Pauken asked to amend the item to read, “The council will reject all bids unless alternate funding from NACOG and or the Arizona Department of Transportation (ADOT) contribute to the cost.”

Soehner moved to approve the amended item and the motion passed unanimously.

An intergovernmental agreement between participating jurisdictions and the city regarding the White Mountain Regional Special Response Team (SRT) for a term of five years was approved.

The call to the public brought forth Chamber of Commerce CEO Bob Hall to invite public and council to attend the annual Taste of Winslow fundraiser scheduled at 4 p.m. on Friday, June 9, on the patio at PT’s Bar, located at 1500 E. Third Street. The event will feature food from restaurants around the city and an auction. Funds raised at Taste of Winslow are used locally to support various organizations including the Because We Care party and Little League. Tickets are $10 and can be purchased at the Chamber of Commerce, located at 523 W. Second Street.

Brian Snyder of Red Sands Christian School informed the public and council that the school made an offer on the Armory building, formerly Northern Arizona Academy, located at 502 Airport Road, including the adjacent rodeo grounds. Snyder explained that they are officially removing themselves from the conversation surrounding the rodeo grounds, and the offer would be for only the armory building. Red Sands Christian School will remain in bid for the armory building.

Laurie Lashomb of the Winslow Sweetland Community Garden invited community members to bring their children to the Chamber of Commerce on Saturday, May 20, for a free planting class and a plant to take home.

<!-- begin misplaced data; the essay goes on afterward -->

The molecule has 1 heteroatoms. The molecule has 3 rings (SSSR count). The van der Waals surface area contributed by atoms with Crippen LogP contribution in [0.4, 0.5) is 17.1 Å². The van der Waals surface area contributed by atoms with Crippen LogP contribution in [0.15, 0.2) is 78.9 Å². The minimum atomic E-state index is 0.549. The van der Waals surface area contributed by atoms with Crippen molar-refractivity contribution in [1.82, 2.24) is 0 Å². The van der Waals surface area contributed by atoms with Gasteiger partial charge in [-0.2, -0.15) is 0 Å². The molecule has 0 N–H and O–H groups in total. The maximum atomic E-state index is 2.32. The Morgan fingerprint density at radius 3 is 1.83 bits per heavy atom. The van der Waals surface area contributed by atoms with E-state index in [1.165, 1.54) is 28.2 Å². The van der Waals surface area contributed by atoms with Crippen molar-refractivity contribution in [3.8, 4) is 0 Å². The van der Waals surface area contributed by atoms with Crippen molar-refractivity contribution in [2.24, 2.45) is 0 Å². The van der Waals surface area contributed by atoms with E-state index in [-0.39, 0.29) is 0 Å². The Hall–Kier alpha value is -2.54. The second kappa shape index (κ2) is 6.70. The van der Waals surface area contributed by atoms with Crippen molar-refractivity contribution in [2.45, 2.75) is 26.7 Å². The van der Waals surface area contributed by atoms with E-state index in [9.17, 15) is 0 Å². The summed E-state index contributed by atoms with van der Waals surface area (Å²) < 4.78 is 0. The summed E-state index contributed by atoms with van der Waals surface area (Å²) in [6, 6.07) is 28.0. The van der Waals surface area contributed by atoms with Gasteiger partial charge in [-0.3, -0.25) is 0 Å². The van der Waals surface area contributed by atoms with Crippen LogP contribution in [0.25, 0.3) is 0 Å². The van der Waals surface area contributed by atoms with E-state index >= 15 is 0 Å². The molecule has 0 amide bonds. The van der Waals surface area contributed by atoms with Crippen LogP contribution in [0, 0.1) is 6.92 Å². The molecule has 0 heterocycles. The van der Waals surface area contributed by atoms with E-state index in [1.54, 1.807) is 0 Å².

She also addressed the council with concerns of “apathy and lack of commitment in city leadership,” citing instances when commissions were scheduled to meet but did not due to their city leadership not being present. Lashomb urged the council to encourage city leaders and chairpersons to further commit to their organizations.

Ken Evans addressed the council on behalf of the Winslow Masonic Lodge, inviting those who wish to attend to a rededication ceremony for the lodge that has been rebuilt following a 2015 fire. The event begins at 2 p.m. on Saturday, May 27, at the lodge, located at 315 N. Kinsley.

Michelle Pennington questioned the council on the proposed water rate increases due to begin in July. She noted that she was under the impression that the water rates would remain the same due to previous conversations with city leadership. She also addressed issues such as the police being shorthanded and asked if there was a reason the city was not hiring more officers. Finally, she asked if the city planned to find a public communication space as soon as June 1, when the “Scoop” becomes a subscription based source.

Lani White had questions for the council as well. First, she inquired about, “getting together to get questions answered,” regarding the rodeo grounds and asked if it were better if questions were submitted to the council in advance of the public meeting. Further, she showed concern for and questioned the city practice of hiring real estate and title processing firms from outside of Winslow.

The council is unable to respond during call to the public.

Councilman Tom Chacon asked for the issue regarding the rodeo grounds be placed on the agenda for the next council meeting to ensure proper discussion will take place before the council and the public.

The council also recognized the Winslow Police Department Employees of the Year, and approved the appointment of Dan Brown in the position of chief of police beginning immediately.

Pauken mentioned there are still vacancies on the Planning and Zoning Commission, as well as the Historic Preservation Commission.

Proclamations were approved for the week of May 14-20 as Police Officers Week and May 15 as Police Memorial Day in Winslow. May 20 was proclaimed Kids to Park Day in an effort to encourage parents to take their kids to parks around the state. Children are urged to visit a neighborhood, state or national park.

Council members Judy Howell and Marshall Losey were absent and excused.

The next meeting of the council will take place at 7 p.m. on Tuesday, May 23, in the council chambers, located at 115 E. Second St.